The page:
The Amazon Prime era begins with a considerable bang.
I could go a considerable number of different ways with this post, but let’s start with the basics – Koutetsujou no Kabaneri is very good. There are a lot of semi-connected factors that play in to how this series might be judged, but on the most fundamental level it’s a rip-rousing action spectacle. I mean, I have absolutely no idea why something like this would be on NoitaminA if Fuji TV is making any pretense about NoitaminA having a meaningful identity, but I guess we’re at the point where it’s best to look at it as just another timeslot.
That Koutetsujou is a NoitaminA show is mainly relevant because it marks the beginning of an exclusivity arrangement between the Block and Amazon Prime. I think it can be assumed that Amazon paid more for streaming rights to this series than is usual, and perhaps more than we’ve ever seen for a TV anime – we don’t know (they certainly have what should be a viable commercial vehicle with this series). What we also don’t know is what impact this partnership will have on anime long-term, except that it will likely change it in profound ways – I lean towards the positive, though as convincing a case can be made that this is a disaster in the making or that it’s going to save the medium. Stay tuned.
As for Koutetsujou no Kabaneri in and of itself, it’s not altogether different than what you would expect from a Wit series directed by Araki Tetsurou and written by Okouchi Ichiro. It looks really good and it’s really, really loud and violent. Both these guys are masters of excess to say the least and they don’t disappoint here – if spectacle and bombast is your thing you won’t be disappointed. Both these guys are capable of more – Okouchi wrote Planetes and Araki directed Death Note – but I think they both realize what brings in the big checks and they’re sticking with it. And Wit (as long as they don’t run into production crises) is reliable to produce great-looking anime.
Another thing one can’t ignore is that there are some pretty obvious similarities to Araki-sensei’s Shingeki no Kyoujin. The faces of the Kabane – the monsters of this piece – have a distinctly titan look. The humans live in walled towns to survive, and present a greater threat to each other in many ways than the monsters do. It’s kind of the elephant in the room, though as the premiere progresses the differences become more obvious. For starters the kabane are human-sized, and really more like zombies than anything. If they bite you you’re infected and doomed (or are you?), though these are zombies with a twist – they have an iron cage around their hearts which must be breached if one is to kill them.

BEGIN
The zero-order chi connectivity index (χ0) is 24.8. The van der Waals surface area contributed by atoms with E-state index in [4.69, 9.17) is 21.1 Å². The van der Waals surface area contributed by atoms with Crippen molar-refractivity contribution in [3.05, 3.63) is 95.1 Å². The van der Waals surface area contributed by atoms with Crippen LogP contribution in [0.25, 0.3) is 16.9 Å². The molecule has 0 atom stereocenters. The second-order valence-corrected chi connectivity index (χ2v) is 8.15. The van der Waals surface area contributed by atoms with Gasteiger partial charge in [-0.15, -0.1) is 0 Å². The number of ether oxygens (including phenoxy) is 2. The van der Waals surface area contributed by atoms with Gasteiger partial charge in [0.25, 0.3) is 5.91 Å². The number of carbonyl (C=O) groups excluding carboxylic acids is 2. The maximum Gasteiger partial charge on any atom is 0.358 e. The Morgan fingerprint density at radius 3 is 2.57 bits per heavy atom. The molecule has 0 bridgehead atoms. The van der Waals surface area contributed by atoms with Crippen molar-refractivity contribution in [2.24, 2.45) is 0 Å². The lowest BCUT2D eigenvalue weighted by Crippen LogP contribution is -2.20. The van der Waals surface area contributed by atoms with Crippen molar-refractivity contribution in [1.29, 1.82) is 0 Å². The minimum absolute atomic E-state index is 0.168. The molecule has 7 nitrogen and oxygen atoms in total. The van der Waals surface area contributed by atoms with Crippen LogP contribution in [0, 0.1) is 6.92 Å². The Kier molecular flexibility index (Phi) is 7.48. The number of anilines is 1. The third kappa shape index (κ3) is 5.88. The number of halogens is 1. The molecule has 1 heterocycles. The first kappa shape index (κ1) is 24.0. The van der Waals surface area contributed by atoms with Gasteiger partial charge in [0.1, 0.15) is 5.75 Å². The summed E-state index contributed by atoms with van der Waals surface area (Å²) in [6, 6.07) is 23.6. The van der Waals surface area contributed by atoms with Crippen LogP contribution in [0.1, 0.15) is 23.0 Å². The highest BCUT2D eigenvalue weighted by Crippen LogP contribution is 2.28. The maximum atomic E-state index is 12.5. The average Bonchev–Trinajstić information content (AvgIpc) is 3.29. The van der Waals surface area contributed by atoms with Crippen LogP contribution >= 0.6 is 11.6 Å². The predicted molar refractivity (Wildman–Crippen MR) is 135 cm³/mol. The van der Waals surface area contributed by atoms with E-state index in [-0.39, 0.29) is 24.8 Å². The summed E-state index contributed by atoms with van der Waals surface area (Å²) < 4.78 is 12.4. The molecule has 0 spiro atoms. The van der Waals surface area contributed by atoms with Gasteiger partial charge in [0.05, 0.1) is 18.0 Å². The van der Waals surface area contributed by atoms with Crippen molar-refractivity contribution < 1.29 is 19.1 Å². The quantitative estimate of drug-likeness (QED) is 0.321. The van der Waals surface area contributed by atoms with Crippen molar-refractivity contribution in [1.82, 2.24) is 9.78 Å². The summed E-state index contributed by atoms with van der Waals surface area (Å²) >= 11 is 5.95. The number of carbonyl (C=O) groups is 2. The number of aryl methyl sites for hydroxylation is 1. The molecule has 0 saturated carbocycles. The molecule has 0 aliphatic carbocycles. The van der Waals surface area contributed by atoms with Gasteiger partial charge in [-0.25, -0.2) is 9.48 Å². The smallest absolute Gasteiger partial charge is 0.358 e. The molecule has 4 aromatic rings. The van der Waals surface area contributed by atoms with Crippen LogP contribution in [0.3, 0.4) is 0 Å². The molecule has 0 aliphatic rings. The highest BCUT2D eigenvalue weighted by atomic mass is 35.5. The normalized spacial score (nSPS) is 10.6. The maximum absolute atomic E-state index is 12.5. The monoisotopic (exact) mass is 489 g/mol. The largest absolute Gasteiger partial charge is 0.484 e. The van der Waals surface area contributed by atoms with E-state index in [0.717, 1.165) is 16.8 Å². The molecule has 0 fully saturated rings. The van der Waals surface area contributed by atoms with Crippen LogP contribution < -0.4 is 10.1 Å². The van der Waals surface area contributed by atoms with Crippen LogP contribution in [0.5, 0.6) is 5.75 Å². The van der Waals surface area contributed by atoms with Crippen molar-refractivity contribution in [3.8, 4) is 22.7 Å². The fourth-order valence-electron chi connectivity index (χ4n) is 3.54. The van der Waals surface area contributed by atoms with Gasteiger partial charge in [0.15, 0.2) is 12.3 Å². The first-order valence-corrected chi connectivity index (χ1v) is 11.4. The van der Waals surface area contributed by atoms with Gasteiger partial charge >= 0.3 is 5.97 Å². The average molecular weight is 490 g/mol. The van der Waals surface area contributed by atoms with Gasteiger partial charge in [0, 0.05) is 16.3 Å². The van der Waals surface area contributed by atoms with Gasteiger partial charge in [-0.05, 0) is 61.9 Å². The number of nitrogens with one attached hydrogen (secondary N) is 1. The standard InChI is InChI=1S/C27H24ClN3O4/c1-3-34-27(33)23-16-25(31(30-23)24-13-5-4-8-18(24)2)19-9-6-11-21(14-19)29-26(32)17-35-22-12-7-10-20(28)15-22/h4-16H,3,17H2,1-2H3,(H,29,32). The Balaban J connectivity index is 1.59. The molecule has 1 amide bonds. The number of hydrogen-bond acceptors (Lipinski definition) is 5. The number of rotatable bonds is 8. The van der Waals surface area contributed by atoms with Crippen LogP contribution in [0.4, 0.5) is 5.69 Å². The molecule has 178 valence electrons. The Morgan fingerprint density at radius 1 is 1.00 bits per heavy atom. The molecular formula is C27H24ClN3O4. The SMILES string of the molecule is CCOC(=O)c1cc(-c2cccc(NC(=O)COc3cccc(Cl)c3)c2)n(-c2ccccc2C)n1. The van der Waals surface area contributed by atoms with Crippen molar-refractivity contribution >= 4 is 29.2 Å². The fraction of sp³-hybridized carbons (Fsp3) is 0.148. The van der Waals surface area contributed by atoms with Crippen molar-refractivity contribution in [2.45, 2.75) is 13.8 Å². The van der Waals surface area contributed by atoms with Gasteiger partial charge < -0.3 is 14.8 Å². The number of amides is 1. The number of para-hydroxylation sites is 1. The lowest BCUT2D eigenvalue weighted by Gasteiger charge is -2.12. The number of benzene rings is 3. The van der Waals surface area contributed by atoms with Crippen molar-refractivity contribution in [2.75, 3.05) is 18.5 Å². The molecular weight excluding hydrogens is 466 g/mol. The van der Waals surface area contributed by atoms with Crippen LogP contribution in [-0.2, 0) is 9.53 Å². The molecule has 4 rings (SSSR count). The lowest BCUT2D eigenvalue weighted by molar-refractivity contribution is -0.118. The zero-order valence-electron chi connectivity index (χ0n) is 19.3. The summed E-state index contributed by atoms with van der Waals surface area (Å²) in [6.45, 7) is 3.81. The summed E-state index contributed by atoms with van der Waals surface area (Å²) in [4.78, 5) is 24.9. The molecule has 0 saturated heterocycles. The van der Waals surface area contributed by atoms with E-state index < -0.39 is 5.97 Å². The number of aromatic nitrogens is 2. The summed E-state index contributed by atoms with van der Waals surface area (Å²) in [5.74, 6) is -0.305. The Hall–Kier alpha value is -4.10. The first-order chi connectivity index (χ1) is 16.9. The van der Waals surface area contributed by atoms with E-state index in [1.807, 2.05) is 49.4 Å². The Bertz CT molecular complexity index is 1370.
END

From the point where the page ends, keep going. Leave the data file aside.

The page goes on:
On balance I think this is a pretty interesting premise, and the execution in the premiere is excellent. It’s breathless and exhilarating from start to finish, with some great action set pieces and a couple of genuinely scary moments (the humans are way scarier than the kabane). It’ also nice to see Hatanaka Tasaku get another crack at a lead role after his splendid turn in Ushio & Tora, and he plays the protagonist Ikoma here. Ikoma is one of the grunts who support the armed forces which serve as a sort of combination of the Recon Corps and a Central American death squad. The villages – walled outposts holding out against the zombie hordes supplied by armored trains – seem to be part of a feudal system that’s re-taken control of Japan in the post-apocalypse (the setting for this episode looked an awful lot like Fushimi Inari).
Ikoma is an intriguing mix of geek and psychotic, as he proves in his response to being bitten after a zombie train breaches the village walls. Of the other characters there’s not much to go on, though the uber-moe ninja Mumei (Senbongi Sayaka) is clearly going to be a major player. I do have some concerns here, starting with the fact that both Araki and Okouchi are guys who seem to have trouble sustaining a strong start all the way to the finish. But there’s a lot to like in Kouetsujou no Kabanri, and it’s a series that would be worth following closely even it didn’t represent a potentially crucial nexus point in the history of anime.